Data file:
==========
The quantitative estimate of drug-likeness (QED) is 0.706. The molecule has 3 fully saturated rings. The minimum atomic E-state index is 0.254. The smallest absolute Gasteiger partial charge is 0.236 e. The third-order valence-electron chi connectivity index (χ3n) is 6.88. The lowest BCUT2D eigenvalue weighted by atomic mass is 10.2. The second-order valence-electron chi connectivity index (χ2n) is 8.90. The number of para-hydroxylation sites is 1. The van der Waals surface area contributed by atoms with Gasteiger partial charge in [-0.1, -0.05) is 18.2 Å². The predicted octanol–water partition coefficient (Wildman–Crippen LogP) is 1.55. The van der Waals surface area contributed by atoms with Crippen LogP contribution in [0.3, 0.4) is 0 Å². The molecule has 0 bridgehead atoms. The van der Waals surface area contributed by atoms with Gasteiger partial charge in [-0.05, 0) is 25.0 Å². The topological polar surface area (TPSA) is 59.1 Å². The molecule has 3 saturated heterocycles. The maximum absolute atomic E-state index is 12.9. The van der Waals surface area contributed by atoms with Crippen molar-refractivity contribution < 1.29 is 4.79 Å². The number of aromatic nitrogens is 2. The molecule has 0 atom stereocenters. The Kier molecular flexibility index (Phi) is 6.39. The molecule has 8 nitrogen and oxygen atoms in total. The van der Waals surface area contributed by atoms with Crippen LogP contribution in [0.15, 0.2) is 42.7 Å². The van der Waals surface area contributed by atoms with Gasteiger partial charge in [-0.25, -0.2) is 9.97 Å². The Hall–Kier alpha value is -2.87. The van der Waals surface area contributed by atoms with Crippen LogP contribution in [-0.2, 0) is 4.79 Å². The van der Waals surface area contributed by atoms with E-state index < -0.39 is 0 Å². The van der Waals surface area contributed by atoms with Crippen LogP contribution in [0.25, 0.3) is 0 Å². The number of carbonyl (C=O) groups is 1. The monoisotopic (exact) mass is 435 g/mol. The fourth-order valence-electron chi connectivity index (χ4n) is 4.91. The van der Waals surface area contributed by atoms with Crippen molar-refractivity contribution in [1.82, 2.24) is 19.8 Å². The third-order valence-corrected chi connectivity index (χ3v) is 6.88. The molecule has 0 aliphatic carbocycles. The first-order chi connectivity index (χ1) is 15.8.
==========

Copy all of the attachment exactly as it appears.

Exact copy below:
The quantitative estimate of drug-likeness (QED) is 0.706. The molecule has 3 fully saturated rings. The minimum atomic E-state index is 0.254. The smallest absolute Gasteiger partial charge is 0.236 e. The third-order valence-electron chi connectivity index (χ3n) is 6.88. The lowest BCUT2D eigenvalue weighted by atomic mass is 10.2. The second-order valence-electron chi connectivity index (χ2n) is 8.90. The number of para-hydroxylation sites is 1. The van der Waals surface area contributed by atoms with Gasteiger partial charge in [-0.1, -0.05) is 18.2 Å². The predicted octanol–water partition coefficient (Wildman–Crippen LogP) is 1.55. The van der Waals surface area contributed by atoms with Crippen LogP contribution in [0.3, 0.4) is 0 Å². The molecule has 0 bridgehead atoms. The van der Waals surface area contributed by atoms with Gasteiger partial charge in [-0.05, 0) is 25.0 Å². The topological polar surface area (TPSA) is 59.1 Å². The molecule has 3 saturated heterocycles. The maximum absolute atomic E-state index is 12.9. The van der Waals surface area contributed by atoms with Crippen molar-refractivity contribution < 1.29 is 4.79 Å². The number of aromatic nitrogens is 2. The molecule has 0 atom stereocenters. The Kier molecular flexibility index (Phi) is 6.39. The molecule has 8 nitrogen and oxygen atoms in total. The van der Waals surface area contributed by atoms with Crippen LogP contribution in [0.15, 0.2) is 42.7 Å². The van der Waals surface area contributed by atoms with Gasteiger partial charge in [-0.25, -0.2) is 9.97 Å². The Hall–Kier alpha value is -2.87. The van der Waals surface area contributed by atoms with Crippen LogP contribution in [-0.2, 0) is 4.79 Å². The van der Waals surface area contributed by atoms with E-state index < -0.39 is 0 Å². The van der Waals surface area contributed by atoms with Crippen LogP contribution in [0.25, 0.3) is 0 Å². The number of carbonyl (C=O) groups is 1. The monoisotopic (exact) mass is 435 g/mol. The fourth-order valence-electron chi connectivity index (χ4n) is 4.91. The van der Waals surface area contributed by atoms with Crippen molar-refractivity contribution in [1.82, 2.24) is 19.8 Å². The third-order valence-corrected chi connectivity index (χ3v) is 6.88. The molecule has 0 aliphatic carbocycles. The first-order chi connectivity index (χ1) is 15.8.